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Between 1880 and 1954, African Americans dedicated their energies, and sometimes their lives, to defeating segregation. During these times, characterized by some as “worse than slavery,” African Americans fought the status quo, acquiring education and land and building businesses, churches, and communities, despite laws designed to segregate and disenfranchise them. White supremacy prevailed, but did not destroy, the spirit of the black community.
Incorporating anecdotes, the exploits of individuals, first-person accounts, and never- before-seen images and graphics, The Rise and Fall of Jim Crow is the story of the African American struggle for freedom following the end of the Civil War. A companion volume to the four-part PBS television series, which took seven years to write, research, and edit, the book documents the work of such figures as the activist and separatist Benjamin “Pap” Singleton, anti-lynching crusader Ida B. Wells, and W.E.B. Du Bois and Booker T. Washington. It examines the emergence of the black middle class and intellectual elite, and the birth of the NAACP.
The Rise and Fall of Jim Crow also tells the stories of ordinary heroes who accomplished extraordinary things: Charlotte Hawkins Brown, a teacher who founded the Palmer Memorial Institute, a private black high school in North Carolina; Ned Cobb, a tenant farmer in Alabama who became a union organizer; Isaiah Montgomery, who founded Mound Bayou, an all-black town in Mississippi; Charles Evers, brother of civil rights leader Medgar Evers, who fought for voter registration in Mississippi in the 1940s. And Barbara Johns, a sixteen-year-old Virginia student who organized a student strike in 1951. The strike led to a lawsuit that became one of the five cases the United States Supreme Court reviewed when it declared segregation in education illegal.
As the twenty-first century rolls forward, we are losing the remaining survivors of this pivotal era. Rich in historical commentary and eyewitness testimony by blacks and whites who lived through the period, The Rise and Fall of Jim Crow is a poignant record of a time when indignity and terror constantly faced off against courage and accomplishment.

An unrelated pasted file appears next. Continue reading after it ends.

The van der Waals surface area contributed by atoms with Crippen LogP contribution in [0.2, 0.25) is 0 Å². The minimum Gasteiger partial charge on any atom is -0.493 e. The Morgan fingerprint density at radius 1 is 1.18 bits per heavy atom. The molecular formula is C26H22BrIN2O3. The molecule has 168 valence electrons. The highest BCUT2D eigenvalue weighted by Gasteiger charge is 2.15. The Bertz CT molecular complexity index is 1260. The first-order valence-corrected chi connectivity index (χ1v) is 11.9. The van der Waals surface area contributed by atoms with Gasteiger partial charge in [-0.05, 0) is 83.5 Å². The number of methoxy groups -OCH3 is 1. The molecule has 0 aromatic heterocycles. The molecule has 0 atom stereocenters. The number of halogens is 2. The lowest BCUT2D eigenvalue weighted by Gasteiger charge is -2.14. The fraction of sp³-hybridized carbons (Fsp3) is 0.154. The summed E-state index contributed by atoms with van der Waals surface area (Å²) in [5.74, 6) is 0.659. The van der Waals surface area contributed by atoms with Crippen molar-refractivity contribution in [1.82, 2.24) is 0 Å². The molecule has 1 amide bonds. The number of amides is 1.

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Richard Wormser is an award-winning writer and photographer. He has written, produced, and directed over one hundred programs for television, educational institutions, and government. His programs have received over twenty-five awards. He is the originator, series coproducer, and writer/director of the four-part PBS television series The Rise and Fall of Jim Crow. He has also written twenty books of young adult nonfiction, and has taught film and video production courses at the University of Bridgeport and Global Village in New York. He lives in New York City.
"Richard Wormser's The Rise and Fall of Jim Crow is a vivid, probing chronicle of what W.E.B. Du Bois called the problem of the twentieth century—the dialectic of race and rights in America's once color-coded democracy."—David Levering Lewis, Pulitzer Prize-winning author of the two-volume W E. B. Du Bois biography
"A powerful and dramatic documentary of black life under Jim Crow, capturing the horrors, brutality and power of that system in graphic detail while maintaining a central focus on how African Americans endured, resisted and challenged the systems."—Dr. Patrick Sullivan, Harvard University
"The Rise and Fall of Jim Crow shows for the first time a part of our history without which America cannot be understood. An excellent job."—Dr. Glenda Gilmore, Yale University
"In light of recent Congressional turmoil, this measured, and sometimes chilling, guide to the PBS series of the same name could not be more timely. Wormser, a television producer and writer, provides an illuminating, succinct history of racial discrimination in the U.S., especially in the South. The book begins in 1865 at the end of the Civil War and concludes in 1954 with Brown v. Board of Education and the integration of public schools. To emphasize the tremendous obstacles African-Americans had to face in the U.S.—lynchings, substandard schools, chain gangs, low or no pay—Wormser uses personal narratives of slaves and free men as well as the work of iconic African-American figures, such as Booker T. Washington, W.E.B. Du Bois, Ida B. Wells and Thurgood Marshall. Likewise, the positions of middle-class and well-known white segregationists—Strom Thurmond, the KKK, Andrew Johnson—are also documented. Wormser concludes that, 'though Jim Crow is no longer codified in the laws, and the racial climate has decidedly improved, white supremacy is still a vital part of the American psyche.' A stark account of race politics in America, this book provides an indispensable backdrop for understanding the present political scene."—Publishers Weekly
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Book Description St. Martin's Press, 2003. Hardcover. Condition: New. Never used!. Seller Inventory # P110312313241
Book Description St. Martin's Press, 2003. Hardcover. Condition: New. 1. Seller Inventory # DADAX0312313241
Book Description St. Martin's Press, 2003. Condition: New. book. Seller Inventory # M0312313241
Book Description Condition: New. New. Seller Inventory # S-0312313241